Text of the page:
We ended up renting a place early and skipped shipping furniture as it was not cost effective (though my husband had to lug many bags over on multiple trips to bring our shoes/clothes etc). 

In China, your phone is king. No one brings a wallet, no one looks up something online. There's an app for everything. All of these things you do on an app:
  • Make payment or receive money: WeChat or Wexin Pay, and Alipay 
  • Call a cab: Didi 
  • Online shop: Taobao 
  • Online grocery delivery: Hema 
  • Online directory and booking system for food delivery, restaurants, movies, hotels, tourist sites, beauty/massage/nails/brows/facials etc: Meituan 
The catch is, everything is in Chinese. I, luckily, am fluent in Chinese. For my husband though, it is a bit more challenging. 

Plus the speed and customer service of delivery in China is insane. This is what  the experience of ordering an item looks like

- Item ordered 
- In app customer service "please confirm your address!" (if not they will send the item anyway within a few hours)
- Item gets send, you can track this little truck icon in the app slowly moving across China towards your city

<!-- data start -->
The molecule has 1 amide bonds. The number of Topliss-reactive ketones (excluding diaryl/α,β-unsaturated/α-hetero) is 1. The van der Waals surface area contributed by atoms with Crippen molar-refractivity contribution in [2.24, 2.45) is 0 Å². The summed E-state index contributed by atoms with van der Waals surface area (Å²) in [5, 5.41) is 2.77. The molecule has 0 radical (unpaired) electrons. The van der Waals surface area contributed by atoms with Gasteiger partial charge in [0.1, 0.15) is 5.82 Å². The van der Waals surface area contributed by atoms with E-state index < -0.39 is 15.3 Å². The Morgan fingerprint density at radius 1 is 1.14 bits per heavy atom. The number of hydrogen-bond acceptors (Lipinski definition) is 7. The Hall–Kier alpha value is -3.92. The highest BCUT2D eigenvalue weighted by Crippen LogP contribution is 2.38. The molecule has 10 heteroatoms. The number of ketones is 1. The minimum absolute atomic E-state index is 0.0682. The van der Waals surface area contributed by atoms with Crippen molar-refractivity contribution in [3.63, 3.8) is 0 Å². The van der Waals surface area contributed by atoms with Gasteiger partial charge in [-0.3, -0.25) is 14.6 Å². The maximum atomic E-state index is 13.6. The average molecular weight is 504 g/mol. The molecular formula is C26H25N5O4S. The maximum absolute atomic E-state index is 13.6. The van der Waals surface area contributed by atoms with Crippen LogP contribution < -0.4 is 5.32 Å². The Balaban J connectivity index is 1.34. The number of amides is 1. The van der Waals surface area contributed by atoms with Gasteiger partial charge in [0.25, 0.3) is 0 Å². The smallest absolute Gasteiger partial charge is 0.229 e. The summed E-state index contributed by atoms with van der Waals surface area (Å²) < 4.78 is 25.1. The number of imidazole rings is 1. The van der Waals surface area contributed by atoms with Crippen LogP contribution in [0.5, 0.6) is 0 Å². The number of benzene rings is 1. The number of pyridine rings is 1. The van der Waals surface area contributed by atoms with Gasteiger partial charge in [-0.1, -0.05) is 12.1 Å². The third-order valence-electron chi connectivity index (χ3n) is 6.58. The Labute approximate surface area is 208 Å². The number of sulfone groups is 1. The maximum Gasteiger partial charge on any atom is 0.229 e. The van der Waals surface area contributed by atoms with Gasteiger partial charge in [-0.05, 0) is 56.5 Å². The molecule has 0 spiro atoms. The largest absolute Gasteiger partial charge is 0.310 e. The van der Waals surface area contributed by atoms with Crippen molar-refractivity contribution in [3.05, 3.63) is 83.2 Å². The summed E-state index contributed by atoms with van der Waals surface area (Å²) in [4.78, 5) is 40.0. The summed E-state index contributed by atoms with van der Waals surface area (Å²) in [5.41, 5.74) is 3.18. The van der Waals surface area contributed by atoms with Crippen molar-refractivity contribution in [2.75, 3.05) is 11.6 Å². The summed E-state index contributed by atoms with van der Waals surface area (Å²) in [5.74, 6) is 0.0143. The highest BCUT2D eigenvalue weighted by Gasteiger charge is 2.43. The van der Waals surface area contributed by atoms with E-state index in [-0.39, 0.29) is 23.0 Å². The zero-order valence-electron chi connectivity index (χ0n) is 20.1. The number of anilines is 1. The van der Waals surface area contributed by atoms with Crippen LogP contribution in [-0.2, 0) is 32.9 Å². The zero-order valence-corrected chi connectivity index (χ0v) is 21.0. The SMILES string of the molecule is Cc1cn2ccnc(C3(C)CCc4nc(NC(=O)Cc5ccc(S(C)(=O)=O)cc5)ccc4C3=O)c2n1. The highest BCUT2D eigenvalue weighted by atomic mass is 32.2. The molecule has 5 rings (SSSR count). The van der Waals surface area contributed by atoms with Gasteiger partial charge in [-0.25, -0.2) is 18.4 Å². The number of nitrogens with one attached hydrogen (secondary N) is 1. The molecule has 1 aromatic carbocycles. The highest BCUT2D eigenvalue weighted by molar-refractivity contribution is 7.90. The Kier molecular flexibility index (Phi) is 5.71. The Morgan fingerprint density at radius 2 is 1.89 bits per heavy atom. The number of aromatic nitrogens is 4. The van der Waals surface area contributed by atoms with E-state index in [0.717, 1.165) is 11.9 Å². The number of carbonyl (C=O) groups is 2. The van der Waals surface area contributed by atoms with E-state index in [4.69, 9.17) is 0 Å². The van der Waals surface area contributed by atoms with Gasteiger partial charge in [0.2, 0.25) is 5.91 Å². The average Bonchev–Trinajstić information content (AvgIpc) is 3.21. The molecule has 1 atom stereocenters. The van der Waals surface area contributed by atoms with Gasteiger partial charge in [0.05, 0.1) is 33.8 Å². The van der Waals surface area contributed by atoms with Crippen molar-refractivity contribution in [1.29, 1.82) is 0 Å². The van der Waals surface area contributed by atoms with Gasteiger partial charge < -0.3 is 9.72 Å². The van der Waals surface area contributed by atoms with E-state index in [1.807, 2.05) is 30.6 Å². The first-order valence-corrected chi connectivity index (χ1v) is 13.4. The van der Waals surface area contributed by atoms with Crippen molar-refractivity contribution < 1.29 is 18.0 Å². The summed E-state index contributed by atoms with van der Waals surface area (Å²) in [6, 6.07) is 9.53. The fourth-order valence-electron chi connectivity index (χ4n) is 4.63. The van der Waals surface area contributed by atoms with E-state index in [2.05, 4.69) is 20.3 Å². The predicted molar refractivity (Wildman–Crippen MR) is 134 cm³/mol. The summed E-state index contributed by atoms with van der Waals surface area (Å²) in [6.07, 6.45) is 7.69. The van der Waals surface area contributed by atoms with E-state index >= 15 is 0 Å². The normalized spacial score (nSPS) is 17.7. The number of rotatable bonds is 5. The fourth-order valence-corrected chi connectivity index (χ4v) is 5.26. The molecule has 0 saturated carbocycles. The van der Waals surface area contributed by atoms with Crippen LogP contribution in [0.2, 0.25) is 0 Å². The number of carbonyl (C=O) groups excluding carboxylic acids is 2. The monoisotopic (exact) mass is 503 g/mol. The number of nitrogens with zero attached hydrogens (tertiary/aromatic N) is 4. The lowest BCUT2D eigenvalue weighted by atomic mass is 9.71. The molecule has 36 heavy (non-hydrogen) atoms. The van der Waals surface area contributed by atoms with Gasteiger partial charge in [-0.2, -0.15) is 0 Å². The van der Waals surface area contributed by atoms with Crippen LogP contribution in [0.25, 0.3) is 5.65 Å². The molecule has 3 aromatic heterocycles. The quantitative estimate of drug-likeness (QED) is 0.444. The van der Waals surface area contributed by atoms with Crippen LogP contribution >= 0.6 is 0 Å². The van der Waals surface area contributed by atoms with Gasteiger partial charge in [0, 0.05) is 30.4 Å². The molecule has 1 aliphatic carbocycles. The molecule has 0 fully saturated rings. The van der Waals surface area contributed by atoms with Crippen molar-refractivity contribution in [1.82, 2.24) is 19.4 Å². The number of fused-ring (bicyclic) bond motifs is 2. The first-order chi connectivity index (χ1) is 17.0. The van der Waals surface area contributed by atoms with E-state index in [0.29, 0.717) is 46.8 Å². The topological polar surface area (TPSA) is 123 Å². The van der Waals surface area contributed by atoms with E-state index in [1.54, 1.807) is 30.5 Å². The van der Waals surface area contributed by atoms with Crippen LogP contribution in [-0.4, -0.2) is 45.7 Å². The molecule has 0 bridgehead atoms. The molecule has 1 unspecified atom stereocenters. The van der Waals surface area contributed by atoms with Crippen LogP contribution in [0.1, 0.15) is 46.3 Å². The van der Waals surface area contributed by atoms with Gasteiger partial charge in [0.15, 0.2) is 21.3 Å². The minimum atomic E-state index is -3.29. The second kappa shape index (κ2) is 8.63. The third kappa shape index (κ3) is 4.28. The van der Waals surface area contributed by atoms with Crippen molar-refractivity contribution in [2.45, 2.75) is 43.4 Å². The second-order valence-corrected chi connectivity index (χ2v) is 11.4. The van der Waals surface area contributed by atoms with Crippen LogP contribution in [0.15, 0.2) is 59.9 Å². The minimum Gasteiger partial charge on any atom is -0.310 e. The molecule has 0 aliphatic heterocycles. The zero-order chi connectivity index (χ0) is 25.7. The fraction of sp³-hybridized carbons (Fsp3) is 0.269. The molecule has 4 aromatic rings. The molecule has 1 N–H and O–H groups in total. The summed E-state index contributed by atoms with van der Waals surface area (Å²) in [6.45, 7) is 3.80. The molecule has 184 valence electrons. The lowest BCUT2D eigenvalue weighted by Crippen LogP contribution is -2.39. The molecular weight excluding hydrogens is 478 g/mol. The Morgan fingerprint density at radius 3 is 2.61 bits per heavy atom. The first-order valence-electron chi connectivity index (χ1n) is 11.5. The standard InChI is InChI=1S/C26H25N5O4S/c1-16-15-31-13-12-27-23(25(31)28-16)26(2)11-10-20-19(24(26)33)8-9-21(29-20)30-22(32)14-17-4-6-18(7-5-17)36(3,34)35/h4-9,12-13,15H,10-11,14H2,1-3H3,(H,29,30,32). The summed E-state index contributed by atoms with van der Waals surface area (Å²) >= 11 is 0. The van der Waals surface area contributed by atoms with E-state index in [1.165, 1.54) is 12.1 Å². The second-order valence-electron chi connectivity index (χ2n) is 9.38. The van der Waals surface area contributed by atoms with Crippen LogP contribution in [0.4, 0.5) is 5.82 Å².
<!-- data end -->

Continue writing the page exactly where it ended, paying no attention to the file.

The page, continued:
- Usually the next morning, you get a call from the delivery guy "I'm delivering item x, will you be home?" 

I've had packages arrive less than 12hours, and I've had groceries arrive within 30 minutes. But again, the hurdle is everything is in Chinese. 


This whole relocation process has taken us 3.5 months. We started planning before I even gave birth and it still took a very long time. There were a lot of uncertainty and complicated steps, and often times our family was apart for 2 weeks or more at a time. And it is especially difficult with an infant. 

Now, we are together again in Shanghai. The house filled with products bought online and was stocked full within days of me being here. The city is so big with so much entertainment options, and I'm just excited to start exploring. 

Here's to many more good memories to come!